Patterns and problems of deliberate self-poisoning in the developing world. (3/69)Deliberate self-harm is a major problem in the developing world, responsible for around 600 000 deaths in 1990. The toxicity of available poisons and paucity of medical services ensure that mortality from self-poisoning is far greater in the tropics than in the industrialized world. Few data are available on the poisons most commonly used for self-harm in different parts of the world. This paper reviews the literature on poisoning, to identify the important poisons used for self-harm in these regions. Pesticides are the most important poison throughout the tropics, being both common and associated with a high mortality rate. In some regions, particular pesticides have become the most popular method of self-harm, gaining a notoriety amongst both health-care workers and public. Self-poisoning with medicines such as benzodiazepines and antidepressants is common in urban areas, but associated with few deaths. The antimalarial chloroquine appears the most significant medicine, self-poisoning being common in both Africa and the Pacific region, and often fatal. Paracetamol (acetaminophen) is used in many countries but in few has it reached the popularity typical of the UK. Domestic and industrial chemicals are responsible for significant numbers of deaths and long-term disabilities world-wide. Self-poisoning with plant parts, although uncommon globally, is locally popular in some regions. Few of these poisons have specific antidotes. This emphasizes the importance of determining whether interventions aimed at reducing poison absorption actually produce a clinical benefit, reducing death and complication rates. Future research to improve medical management and find effective ways of reducing the incidence of self-harm, together with more widespread provision of interventions proven to be effective, could rapidly reduce the number of deaths from self-poisoning in the developing world. (+info)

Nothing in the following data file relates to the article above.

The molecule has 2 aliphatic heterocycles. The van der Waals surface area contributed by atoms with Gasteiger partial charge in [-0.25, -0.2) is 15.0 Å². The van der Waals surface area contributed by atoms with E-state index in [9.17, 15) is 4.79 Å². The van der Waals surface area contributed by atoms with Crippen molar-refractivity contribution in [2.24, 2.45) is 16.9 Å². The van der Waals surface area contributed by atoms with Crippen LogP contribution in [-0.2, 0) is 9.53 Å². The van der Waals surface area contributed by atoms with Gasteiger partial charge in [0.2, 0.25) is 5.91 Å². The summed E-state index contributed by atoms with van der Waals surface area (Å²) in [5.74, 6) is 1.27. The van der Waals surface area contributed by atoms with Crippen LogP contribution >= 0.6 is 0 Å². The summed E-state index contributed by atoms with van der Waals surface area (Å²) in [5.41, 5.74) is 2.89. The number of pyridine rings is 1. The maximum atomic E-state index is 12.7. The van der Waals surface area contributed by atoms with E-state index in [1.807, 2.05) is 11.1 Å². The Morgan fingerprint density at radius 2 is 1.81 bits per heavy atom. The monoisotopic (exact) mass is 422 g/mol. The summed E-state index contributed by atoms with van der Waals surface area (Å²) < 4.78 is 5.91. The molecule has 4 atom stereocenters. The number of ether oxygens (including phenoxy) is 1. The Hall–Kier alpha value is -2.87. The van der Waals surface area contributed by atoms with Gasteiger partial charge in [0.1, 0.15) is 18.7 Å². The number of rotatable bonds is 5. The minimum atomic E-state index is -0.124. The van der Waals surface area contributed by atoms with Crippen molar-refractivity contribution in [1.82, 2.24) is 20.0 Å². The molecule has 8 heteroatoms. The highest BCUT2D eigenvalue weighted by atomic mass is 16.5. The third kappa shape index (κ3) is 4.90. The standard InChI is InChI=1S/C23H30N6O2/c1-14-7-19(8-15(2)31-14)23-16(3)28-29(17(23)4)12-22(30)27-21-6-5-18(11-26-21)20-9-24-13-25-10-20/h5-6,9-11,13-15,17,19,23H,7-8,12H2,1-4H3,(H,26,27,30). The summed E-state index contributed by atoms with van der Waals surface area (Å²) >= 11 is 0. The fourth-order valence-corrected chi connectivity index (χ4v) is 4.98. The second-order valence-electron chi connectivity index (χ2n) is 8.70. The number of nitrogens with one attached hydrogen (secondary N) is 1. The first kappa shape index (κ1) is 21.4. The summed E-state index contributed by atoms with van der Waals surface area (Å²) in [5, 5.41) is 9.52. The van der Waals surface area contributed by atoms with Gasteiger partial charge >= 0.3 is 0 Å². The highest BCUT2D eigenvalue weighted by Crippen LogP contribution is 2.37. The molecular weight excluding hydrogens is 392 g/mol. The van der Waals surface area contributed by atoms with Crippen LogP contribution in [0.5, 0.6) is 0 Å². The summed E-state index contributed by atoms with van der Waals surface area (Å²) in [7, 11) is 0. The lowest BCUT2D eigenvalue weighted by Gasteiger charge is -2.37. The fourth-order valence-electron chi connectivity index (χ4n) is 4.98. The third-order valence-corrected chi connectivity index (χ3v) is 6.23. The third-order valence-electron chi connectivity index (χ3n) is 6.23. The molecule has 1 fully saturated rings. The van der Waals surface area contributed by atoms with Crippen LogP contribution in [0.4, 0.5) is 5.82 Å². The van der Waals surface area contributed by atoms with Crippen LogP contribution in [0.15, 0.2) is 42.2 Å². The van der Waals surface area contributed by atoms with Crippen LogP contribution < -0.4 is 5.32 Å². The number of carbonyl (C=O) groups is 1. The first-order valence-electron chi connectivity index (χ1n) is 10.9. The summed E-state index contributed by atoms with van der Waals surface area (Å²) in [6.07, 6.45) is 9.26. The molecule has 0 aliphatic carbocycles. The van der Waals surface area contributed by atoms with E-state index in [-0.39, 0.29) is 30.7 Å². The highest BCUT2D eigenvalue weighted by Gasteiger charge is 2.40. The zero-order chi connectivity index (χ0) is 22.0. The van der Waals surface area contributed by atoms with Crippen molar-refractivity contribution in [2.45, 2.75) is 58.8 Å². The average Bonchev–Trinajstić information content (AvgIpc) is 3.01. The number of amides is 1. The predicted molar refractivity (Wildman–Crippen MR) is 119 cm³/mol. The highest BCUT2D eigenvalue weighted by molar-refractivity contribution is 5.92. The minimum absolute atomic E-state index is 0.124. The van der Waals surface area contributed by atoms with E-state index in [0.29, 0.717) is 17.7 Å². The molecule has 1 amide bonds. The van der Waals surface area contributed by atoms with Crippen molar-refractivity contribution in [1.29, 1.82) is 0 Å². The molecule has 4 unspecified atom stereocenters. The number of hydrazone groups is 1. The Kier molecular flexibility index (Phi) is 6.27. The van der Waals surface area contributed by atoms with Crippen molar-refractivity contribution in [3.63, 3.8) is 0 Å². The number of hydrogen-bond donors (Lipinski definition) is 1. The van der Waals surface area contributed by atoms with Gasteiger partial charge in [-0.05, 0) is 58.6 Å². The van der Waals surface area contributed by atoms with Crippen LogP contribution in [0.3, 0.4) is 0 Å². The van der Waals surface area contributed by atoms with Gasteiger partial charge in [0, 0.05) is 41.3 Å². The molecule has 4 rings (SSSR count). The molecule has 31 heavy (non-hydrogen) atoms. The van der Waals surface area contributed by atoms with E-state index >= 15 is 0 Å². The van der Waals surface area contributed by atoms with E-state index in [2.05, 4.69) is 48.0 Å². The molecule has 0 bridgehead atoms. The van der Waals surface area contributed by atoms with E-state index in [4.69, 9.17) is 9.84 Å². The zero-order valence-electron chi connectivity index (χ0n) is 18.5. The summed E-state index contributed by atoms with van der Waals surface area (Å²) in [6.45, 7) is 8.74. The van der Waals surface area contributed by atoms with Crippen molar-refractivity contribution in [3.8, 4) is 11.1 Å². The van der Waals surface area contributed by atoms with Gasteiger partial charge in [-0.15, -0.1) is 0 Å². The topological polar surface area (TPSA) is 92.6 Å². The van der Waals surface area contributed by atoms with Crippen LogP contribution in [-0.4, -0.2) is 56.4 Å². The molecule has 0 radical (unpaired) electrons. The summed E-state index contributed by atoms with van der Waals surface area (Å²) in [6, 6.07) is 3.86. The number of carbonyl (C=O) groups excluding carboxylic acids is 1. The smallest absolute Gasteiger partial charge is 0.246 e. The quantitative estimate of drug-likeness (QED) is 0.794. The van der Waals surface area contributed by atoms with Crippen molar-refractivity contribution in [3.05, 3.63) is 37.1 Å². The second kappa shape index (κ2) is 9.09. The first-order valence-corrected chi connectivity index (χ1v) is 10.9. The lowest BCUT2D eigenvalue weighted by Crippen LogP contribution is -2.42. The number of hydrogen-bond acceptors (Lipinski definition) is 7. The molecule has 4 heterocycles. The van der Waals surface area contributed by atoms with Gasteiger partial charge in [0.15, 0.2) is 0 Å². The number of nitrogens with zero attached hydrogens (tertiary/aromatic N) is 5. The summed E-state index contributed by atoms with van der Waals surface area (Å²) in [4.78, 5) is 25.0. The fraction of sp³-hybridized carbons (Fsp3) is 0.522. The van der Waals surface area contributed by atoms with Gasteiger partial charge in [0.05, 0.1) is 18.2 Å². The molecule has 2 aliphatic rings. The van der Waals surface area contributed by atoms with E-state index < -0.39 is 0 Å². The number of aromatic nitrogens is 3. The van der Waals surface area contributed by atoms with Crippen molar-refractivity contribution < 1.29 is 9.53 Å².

Purification and structure elucidation of the N-acetylbacillosamine-containing polysaccharide from Bacillus licheniformis ATCC 9945. (4/69)The exopolysaccharide of Bacillus licheniformis ATCC 9945 (formerly B. subtilis ATCC 9945) contains among other glycoses 4-acetamido-2-amino-2,4,6-trideoxy-D-glucose, termed N-acetylbacillosamine (Bac2N4NAc). A similar diamino glycose, 2-acetamido-4-amino-2,4,6-trideoxy-D-glucose, was found in a surface layer (S-layer) glycoprotein preparation of Clostridium symbiosum HB25. Electron microscopic studies, however, showed that B. licheniformis ATCC 9945 is not covered with an S-layer lattice, indicating that the N-acetylbacillosamine present in that organism might be a constituent of a cell wall-associated polymer. For elucidation of the structure of the N-acetylbacillosamine-containing polysaccharide, it was purified from a trichloroacetic acid extract of B. licheniformis ATCC 9945 cells. Using different hydrolysis protocols and a hydrolysate of the S-layer glycoprotein preparation from C. symbiosum HB25 as reference, the purified polysaccharide was found to contain 2,4-diamino-2,4,6-trideoxy-glucose, 2-acetamido-2-deoxy-glucose, 2-acetamido-2-deoxy-galactose and galactose in a molar ratio of 1 : 1 : 1 : 2. One- and two-dimensional NMR spectroscopy, including 800 MHz proton magnetic resonance measurements, in combination with chemical modification and degradation experiments, revealed that the polysaccharide consists of identical pyruvylated pentasaccharide repeating units with the structure: [-->3)-[(S)Py-(3,4)-beta-D-Galp-(1-->6)]-alpha-D-GlcpNAc-(1-->3)-beta-D-Bacp2N4NA c-(1-->3)-[(S)Py-(3,4)-beta-D-Galp-(1-->6)]-beta-D-GalpNAc-(1-->](n) (+info)